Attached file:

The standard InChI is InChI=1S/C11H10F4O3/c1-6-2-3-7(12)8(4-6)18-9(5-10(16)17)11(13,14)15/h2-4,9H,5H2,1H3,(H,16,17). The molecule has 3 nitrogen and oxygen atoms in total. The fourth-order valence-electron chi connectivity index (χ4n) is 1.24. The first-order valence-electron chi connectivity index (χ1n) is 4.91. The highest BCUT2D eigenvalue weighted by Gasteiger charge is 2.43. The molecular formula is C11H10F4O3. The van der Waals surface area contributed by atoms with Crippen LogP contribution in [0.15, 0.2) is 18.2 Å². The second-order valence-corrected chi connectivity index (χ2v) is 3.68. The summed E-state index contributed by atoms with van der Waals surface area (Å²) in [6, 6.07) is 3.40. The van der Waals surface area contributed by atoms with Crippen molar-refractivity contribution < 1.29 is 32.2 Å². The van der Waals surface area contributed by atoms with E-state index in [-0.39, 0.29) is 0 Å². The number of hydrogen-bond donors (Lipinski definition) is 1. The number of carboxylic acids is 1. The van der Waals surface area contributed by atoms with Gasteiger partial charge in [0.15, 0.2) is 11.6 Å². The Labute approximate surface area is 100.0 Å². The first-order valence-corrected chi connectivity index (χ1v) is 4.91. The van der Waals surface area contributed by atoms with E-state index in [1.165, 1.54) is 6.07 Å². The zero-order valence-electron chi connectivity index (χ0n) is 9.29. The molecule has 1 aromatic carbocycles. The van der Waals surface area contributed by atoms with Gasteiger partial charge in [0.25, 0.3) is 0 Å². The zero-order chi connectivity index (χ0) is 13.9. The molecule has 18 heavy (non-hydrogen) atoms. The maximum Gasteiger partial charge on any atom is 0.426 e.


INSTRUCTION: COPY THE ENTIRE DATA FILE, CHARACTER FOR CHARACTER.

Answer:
The standard InChI is InChI=1S/C11H10F4O3/c1-6-2-3-7(12)8(4-6)18-9(5-10(16)17)11(13,14)15/h2-4,9H,5H2,1H3,(H,16,17). The molecule has 3 nitrogen and oxygen atoms in total. The fourth-order valence-electron chi connectivity index (χ4n) is 1.24. The first-order valence-electron chi connectivity index (χ1n) is 4.91. The highest BCUT2D eigenvalue weighted by Gasteiger charge is 2.43. The molecular formula is C11H10F4O3. The van der Waals surface area contributed by atoms with Crippen LogP contribution in [0.15, 0.2) is 18.2 Å². The second-order valence-corrected chi connectivity index (χ2v) is 3.68. The summed E-state index contributed by atoms with van der Waals surface area (Å²) in [6, 6.07) is 3.40. The van der Waals surface area contributed by atoms with Crippen molar-refractivity contribution < 1.29 is 32.2 Å². The van der Waals surface area contributed by atoms with E-state index in [-0.39, 0.29) is 0 Å². The number of hydrogen-bond donors (Lipinski definition) is 1. The number of carboxylic acids is 1. The van der Waals surface area contributed by atoms with Gasteiger partial charge in [0.15, 0.2) is 11.6 Å². The Labute approximate surface area is 100.0 Å². The first-order valence-corrected chi connectivity index (χ1v) is 4.91. The van der Waals surface area contributed by atoms with E-state index in [1.165, 1.54) is 6.07 Å². The zero-order valence-electron chi connectivity index (χ0n) is 9.29. The molecule has 1 aromatic carbocycles. The van der Waals surface area contributed by atoms with Gasteiger partial charge in [0.25, 0.3) is 0 Å². The zero-order chi connectivity index (χ0) is 13.9. The molecule has 18 heavy (non-hydrogen) atoms. The maximum Gasteiger partial charge on any atom is 0.426 e.